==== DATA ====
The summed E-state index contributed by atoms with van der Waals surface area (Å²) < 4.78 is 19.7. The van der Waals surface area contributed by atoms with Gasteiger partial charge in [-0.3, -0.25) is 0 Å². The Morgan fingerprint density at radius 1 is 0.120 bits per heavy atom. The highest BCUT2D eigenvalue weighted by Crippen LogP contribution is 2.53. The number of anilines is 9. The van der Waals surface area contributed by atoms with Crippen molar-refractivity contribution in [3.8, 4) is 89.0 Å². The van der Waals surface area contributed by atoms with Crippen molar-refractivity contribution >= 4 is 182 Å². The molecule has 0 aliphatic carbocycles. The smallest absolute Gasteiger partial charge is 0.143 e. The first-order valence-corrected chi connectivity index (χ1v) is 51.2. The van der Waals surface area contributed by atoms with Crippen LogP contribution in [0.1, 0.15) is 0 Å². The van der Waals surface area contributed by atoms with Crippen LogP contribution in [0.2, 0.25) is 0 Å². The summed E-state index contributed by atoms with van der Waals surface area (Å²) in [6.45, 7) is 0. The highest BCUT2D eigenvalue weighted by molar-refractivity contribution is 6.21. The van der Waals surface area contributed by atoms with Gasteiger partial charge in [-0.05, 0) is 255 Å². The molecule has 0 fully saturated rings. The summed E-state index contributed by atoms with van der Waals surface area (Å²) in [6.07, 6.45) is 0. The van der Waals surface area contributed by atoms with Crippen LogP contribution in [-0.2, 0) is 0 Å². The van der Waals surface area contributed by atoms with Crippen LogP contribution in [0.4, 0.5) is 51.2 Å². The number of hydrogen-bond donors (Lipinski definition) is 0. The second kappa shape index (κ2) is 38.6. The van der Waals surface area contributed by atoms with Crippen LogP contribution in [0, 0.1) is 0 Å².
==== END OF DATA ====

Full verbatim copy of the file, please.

The summed E-state index contributed by atoms with van der Waals surface area (Å²) < 4.78 is 19.7. The van der Waals surface area contributed by atoms with Gasteiger partial charge in [-0.3, -0.25) is 0 Å². The Morgan fingerprint density at radius 1 is 0.120 bits per heavy atom. The highest BCUT2D eigenvalue weighted by Crippen LogP contribution is 2.53. The number of anilines is 9. The van der Waals surface area contributed by atoms with Crippen molar-refractivity contribution in [3.8, 4) is 89.0 Å². The van der Waals surface area contributed by atoms with Crippen molar-refractivity contribution >= 4 is 182 Å². The molecule has 0 aliphatic carbocycles. The smallest absolute Gasteiger partial charge is 0.143 e. The first-order valence-corrected chi connectivity index (χ1v) is 51.2. The van der Waals surface area contributed by atoms with Crippen LogP contribution in [0.1, 0.15) is 0 Å². The van der Waals surface area contributed by atoms with Crippen LogP contribution in [0.2, 0.25) is 0 Å². The summed E-state index contributed by atoms with van der Waals surface area (Å²) in [6.45, 7) is 0. The highest BCUT2D eigenvalue weighted by molar-refractivity contribution is 6.21. The van der Waals surface area contributed by atoms with Gasteiger partial charge in [-0.05, 0) is 255 Å². The molecule has 0 fully saturated rings. The summed E-state index contributed by atoms with van der Waals surface area (Å²) in [6.07, 6.45) is 0. The van der Waals surface area contributed by atoms with Crippen LogP contribution in [-0.2, 0) is 0 Å². The van der Waals surface area contributed by atoms with Crippen LogP contribution in [0.4, 0.5) is 51.2 Å². The number of hydrogen-bond donors (Lipinski definition) is 0. The second kappa shape index (κ2) is 38.6. The van der Waals surface area contributed by atoms with Crippen LogP contribution in [0, 0.1) is 0 Å².